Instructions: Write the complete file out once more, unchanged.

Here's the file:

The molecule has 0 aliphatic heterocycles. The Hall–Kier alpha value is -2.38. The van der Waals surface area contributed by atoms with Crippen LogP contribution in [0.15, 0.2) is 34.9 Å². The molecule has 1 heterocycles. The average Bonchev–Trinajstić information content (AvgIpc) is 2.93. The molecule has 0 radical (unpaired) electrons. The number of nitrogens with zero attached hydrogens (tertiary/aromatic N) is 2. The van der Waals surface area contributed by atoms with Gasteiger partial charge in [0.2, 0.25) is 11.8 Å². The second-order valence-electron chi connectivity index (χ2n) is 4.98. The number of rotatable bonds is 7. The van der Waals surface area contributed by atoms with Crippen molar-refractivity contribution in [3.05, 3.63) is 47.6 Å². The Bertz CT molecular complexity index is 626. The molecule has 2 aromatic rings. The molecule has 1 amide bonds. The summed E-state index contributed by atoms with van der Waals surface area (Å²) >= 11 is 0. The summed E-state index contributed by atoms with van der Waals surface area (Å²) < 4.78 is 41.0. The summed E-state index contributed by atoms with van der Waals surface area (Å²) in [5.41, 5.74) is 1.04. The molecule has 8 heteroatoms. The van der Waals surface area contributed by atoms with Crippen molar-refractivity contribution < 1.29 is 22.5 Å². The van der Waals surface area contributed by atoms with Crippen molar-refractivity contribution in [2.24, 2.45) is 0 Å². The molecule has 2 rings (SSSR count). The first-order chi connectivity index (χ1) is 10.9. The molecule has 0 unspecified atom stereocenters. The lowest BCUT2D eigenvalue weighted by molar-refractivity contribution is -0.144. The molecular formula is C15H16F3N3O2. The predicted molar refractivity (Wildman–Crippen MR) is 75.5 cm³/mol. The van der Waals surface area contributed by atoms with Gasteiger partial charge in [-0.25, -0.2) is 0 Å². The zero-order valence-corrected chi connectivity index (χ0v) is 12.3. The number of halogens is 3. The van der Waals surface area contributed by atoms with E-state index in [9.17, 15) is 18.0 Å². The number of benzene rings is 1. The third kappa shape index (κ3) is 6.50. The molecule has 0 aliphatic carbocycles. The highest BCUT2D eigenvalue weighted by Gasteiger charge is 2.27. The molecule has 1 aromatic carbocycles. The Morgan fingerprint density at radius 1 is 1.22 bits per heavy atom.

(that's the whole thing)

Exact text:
The molecule has 0 aliphatic heterocycles. The Hall–Kier alpha value is -2.38. The van der Waals surface area contributed by atoms with Crippen LogP contribution in [0.15, 0.2) is 34.9 Å². The molecule has 1 heterocycles. The average Bonchev–Trinajstić information content (AvgIpc) is 2.93. The molecule has 0 radical (unpaired) electrons. The number of nitrogens with zero attached hydrogens (tertiary/aromatic N) is 2. The van der Waals surface area contributed by atoms with Gasteiger partial charge in [0.2, 0.25) is 11.8 Å². The second-order valence-electron chi connectivity index (χ2n) is 4.98. The number of rotatable bonds is 7. The van der Waals surface area contributed by atoms with Crippen molar-refractivity contribution in [3.05, 3.63) is 47.6 Å². The Bertz CT molecular complexity index is 626. The molecule has 2 aromatic rings. The molecule has 1 amide bonds. The summed E-state index contributed by atoms with van der Waals surface area (Å²) >= 11 is 0. The summed E-state index contributed by atoms with van der Waals surface area (Å²) < 4.78 is 41.0. The summed E-state index contributed by atoms with van der Waals surface area (Å²) in [5.41, 5.74) is 1.04. The molecule has 8 heteroatoms. The van der Waals surface area contributed by atoms with Crippen molar-refractivity contribution < 1.29 is 22.5 Å². The van der Waals surface area contributed by atoms with Crippen molar-refractivity contribution in [2.24, 2.45) is 0 Å². The molecule has 2 rings (SSSR count). The first-order chi connectivity index (χ1) is 10.9. The molecule has 0 unspecified atom stereocenters. The lowest BCUT2D eigenvalue weighted by molar-refractivity contribution is -0.144. The molecular formula is C15H16F3N3O2. The predicted molar refractivity (Wildman–Crippen MR) is 75.5 cm³/mol. The van der Waals surface area contributed by atoms with Gasteiger partial charge in [-0.25, -0.2) is 0 Å². The zero-order valence-corrected chi connectivity index (χ0v) is 12.3. The number of halogens is 3. The van der Waals surface area contributed by atoms with E-state index in [9.17, 15) is 18.0 Å². The number of benzene rings is 1. The third kappa shape index (κ3) is 6.50. The molecule has 0 aliphatic carbocycles. The highest BCUT2D eigenvalue weighted by Gasteiger charge is 2.27. The molecule has 1 aromatic carbocycles. The Morgan fingerprint density at radius 1 is 1.22 bits per heavy atom.